Evolving Frequency and Outcomes of Liver Transplantation Based on Etiology of Liver Disease.
Singal, Ashwani K. 1,5; Guturu, Praveen 2; Hmoud, Bashar 3; Kuo, Yong-Fang 4; Salameh, Habeeb 3; Wiesner, Russell H. 1
95(5):755-760, March 15, 2013.
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Background: In the background of availability of better treatments for specific liver diseases and listing of nonalcoholic steatohepatitis (NASH) as an etiology for liver transplantation (LT), data are unclear on the impact of disease etiology on the frequency of LT and liver posttransplantation outcomes.
Methods: The United Network for Organ Sharing database (1994-2009) was queried for adults receiving first LT for primary biliary cirrhosis (PBC; n=3052), primary sclerosing cholangitis (PSC; n=3854), hepatitis C virus (HCV; n=15,147), alcoholic cirrhosis (AC; n=8940), HCV alcohol (n=6066), NASH (n=1368), cryptogenic cirrhosis (CC; n=5856), hepatitis B virus (HBV; n=1816), and hepatocellular carcinoma (HCC; n=8588). Graft and patient survival were compared and Cox models were built to determine independent prediction of outcomes by disease etiology.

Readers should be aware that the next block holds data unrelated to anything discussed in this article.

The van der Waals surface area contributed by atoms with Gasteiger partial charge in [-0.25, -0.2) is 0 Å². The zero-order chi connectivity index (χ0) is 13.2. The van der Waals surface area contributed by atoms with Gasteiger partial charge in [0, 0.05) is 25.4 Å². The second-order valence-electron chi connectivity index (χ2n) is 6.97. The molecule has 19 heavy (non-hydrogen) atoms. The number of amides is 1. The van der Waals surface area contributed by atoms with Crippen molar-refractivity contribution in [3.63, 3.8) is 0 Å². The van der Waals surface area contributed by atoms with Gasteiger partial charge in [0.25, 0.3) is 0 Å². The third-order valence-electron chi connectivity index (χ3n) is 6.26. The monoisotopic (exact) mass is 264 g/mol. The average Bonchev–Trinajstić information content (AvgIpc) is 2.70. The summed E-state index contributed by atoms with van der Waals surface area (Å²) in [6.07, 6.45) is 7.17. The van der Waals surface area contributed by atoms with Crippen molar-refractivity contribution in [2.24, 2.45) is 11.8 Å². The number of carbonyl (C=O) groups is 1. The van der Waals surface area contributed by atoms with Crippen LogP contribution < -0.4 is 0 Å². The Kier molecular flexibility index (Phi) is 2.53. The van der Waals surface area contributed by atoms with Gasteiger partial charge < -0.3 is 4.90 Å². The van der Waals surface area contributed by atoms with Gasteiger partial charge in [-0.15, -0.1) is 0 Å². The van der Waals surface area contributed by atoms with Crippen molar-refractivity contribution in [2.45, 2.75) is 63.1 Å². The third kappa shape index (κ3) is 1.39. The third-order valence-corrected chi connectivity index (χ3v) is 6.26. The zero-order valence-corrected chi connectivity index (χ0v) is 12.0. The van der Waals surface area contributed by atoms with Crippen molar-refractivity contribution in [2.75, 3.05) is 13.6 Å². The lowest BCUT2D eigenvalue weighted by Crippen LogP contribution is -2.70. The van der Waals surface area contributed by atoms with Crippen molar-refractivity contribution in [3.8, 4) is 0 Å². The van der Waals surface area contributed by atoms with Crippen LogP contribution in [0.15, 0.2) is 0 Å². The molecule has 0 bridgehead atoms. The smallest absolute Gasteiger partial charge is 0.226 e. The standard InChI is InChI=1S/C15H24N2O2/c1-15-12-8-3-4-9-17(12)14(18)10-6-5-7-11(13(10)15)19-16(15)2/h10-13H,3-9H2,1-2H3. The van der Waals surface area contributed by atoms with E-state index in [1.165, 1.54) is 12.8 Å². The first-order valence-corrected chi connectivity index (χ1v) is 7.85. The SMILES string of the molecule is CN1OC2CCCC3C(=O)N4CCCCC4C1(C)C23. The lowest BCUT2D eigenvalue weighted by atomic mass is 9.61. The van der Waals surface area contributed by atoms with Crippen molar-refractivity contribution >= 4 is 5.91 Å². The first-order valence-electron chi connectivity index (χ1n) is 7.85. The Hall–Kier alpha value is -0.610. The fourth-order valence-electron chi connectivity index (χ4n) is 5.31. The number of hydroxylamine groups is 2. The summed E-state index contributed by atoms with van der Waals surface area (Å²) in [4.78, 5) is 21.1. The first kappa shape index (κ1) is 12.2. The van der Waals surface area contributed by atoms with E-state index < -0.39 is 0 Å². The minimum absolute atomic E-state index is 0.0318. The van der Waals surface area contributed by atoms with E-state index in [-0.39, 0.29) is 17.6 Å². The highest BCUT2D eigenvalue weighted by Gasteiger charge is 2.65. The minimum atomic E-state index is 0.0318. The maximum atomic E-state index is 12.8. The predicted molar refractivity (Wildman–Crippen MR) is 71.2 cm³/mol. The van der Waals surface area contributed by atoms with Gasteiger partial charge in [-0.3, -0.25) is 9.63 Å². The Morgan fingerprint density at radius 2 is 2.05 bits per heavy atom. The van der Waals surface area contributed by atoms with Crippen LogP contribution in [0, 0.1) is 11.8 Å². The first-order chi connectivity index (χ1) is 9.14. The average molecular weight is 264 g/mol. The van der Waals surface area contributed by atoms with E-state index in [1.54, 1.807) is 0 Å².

Results: The frequency of LT increased for NASH, HCC, and HCV alcohol, remained stable for AC, and decreased for PBC, PSC, HCV, CC, and HBV. The proportion of simultaneous liver-kidney transplants increased from approximately 3% in 2001 to 10% in 2009. Compared with PBC, 5-year graft and patient survival were (a) similar for PSC, NASH, and HBV (80-85%), (b) poorer for AC and CC (hazard ratio, 1-1.5), and (c) worst for HCV, HCV alcohol, and HCC (hazard ratio, 1.5-2.4). Five-year outcomes for HCV-associated HCC were poorer compared with HCC due to other etiologies.
Conclusions: LT performed for NASH and HCC are increasing. Potent treatment options resulted in a decrease in number of transplants for HBV, HCV, and PBC. Better treatment modalities for HCV are expected to further reduce the number of LT for HCV. Excellent posttransplantation outcomes for NASH and AC are encouraging, resulting in wider acceptance of transplants for these etiologies.
(C) 2013 by Lippincott Williams & Wilkins